“The anti-intervention case is predicated on the notion that those advocating a change in policy bear all the responsibility for what then happens whereas those advocating a maintenance of the status quo bear no responsibility.”

    Utter nonsense and more straw manning. The anti-intervention case is based on the notion that those advocating a change in policy bear the responsbility of showing their proposed policy is workable. As is the case with any change in policy. It is for Cameron to argue his case for change. Anything else is agreeing to action for action’s sake.

    Cameron has failed to show that his plan would make things better. History tells us it is likely to make things worse. It’s not the anti-interventionists you should be angry with, but Cameron.

    You are correct in stating that inaction is a choice. But the rest of your article is based on shifting the burden of proof away from the man whose shoulders should be bearing it.

    Inaction at this stage would have one great benefit – we could always do something later when we have a better plan.

    If Cameron gets his way, those bombs can’t be undropped.

    • “Nonsense. Cameron isn’t being judged against perfection, he’s being judged on the basis of seven questions, the majority of which he has failed to address in any meaningful way.”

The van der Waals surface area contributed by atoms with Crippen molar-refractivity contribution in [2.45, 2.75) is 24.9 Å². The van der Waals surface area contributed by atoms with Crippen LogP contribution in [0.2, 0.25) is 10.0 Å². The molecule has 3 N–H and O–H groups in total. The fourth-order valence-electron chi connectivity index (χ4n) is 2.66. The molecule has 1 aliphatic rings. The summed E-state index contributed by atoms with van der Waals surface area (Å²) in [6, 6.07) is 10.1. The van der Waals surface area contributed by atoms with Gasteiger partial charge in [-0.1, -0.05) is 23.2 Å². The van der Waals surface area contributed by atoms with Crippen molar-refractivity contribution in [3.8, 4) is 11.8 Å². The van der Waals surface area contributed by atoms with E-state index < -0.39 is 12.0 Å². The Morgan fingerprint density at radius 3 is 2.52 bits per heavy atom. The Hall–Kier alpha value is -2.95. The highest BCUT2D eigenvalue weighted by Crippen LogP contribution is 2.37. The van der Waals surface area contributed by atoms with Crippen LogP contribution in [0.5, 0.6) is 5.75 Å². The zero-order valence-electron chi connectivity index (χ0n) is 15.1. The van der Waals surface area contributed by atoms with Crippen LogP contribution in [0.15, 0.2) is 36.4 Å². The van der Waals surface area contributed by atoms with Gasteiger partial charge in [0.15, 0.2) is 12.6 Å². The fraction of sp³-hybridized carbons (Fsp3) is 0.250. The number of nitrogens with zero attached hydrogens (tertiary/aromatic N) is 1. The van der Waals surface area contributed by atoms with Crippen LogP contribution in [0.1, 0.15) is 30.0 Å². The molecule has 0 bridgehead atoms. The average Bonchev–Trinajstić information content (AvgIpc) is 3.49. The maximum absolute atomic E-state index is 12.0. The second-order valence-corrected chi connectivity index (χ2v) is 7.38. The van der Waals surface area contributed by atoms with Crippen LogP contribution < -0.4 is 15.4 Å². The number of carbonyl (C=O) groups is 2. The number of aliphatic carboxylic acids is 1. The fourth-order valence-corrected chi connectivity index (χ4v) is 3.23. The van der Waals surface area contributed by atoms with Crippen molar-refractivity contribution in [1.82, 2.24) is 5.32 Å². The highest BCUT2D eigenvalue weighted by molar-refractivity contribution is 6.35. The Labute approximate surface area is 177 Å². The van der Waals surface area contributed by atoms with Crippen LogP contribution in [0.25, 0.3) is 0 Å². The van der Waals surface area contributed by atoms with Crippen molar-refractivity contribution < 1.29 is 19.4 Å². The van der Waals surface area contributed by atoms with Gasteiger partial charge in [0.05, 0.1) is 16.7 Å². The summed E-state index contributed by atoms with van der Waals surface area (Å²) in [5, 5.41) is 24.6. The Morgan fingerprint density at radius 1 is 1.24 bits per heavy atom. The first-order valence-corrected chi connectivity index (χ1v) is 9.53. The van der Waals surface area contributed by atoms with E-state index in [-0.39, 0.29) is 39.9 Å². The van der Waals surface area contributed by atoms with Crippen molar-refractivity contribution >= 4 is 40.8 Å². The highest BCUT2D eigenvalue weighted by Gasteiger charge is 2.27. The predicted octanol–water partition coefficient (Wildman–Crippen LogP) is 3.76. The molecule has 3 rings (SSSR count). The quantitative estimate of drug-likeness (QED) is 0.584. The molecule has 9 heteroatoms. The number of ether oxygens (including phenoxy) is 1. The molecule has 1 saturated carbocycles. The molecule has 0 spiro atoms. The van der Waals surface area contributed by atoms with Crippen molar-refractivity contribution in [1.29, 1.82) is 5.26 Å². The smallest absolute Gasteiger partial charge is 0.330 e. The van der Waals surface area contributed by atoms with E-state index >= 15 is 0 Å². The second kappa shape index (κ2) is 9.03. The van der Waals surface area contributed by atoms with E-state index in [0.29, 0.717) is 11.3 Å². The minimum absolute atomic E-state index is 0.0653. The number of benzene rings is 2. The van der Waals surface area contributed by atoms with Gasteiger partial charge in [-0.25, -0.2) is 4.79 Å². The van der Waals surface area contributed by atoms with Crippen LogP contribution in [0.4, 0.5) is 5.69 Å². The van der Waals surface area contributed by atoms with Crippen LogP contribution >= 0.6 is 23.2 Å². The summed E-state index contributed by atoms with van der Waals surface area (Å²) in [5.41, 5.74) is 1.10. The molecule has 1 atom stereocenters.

I said a ‘large section’. If I need to be clearer about this then that is my fault but I am aware that not all opposition are the same.

      “Sigh. No. The success of previous interventions is judged on whether they achieved their goals. Afghanistan, Libya and Iraq all failed as interventions in the most basic way possible.”

      Sigh. By you perhaps but many ‘tend’ to do as I described.

      “Baffling straw man that also begs the question. Taking your argument at face value though, even Tony Blair admits the Iraq war destablised the Middle East.”

      You’d have to explain how that begs the question. However, there is a gap between admitting it destabilised the region and making us morally responsible for all subsequent events.

      “If you had visited a doctor who previously suggested a mole might be cancerous and as a result had amputated your leg, only for the doctor to be proved wrong, would you trust him again? If you were to visit another doctor, would you hold him to a higher standard in terms of the burdon of proof than the last doctor?”

      Yes you would and we are. But if you’re not careful what you might in fact bedoing, and what other critics undoubtedly are doing is saying “my leg was amputated therefore medicine is bad”.

      “Utter nonsense and more straw manning. The anti-intervention case is based on the notion that those advocating a change in policy bear the responsbility of showing their proposed policy is workable. As is the case with any change in policy. It is for Cameron to argue his case for change. Anything else is agreeing to action for action’s sake.”

      Actually no, they need to make the case that it will likely lead to a better situation than the current one or the current direction of travel. Much of the criticism is not positively arguing for the predicted outcome of inaction. Which is the point of the piece.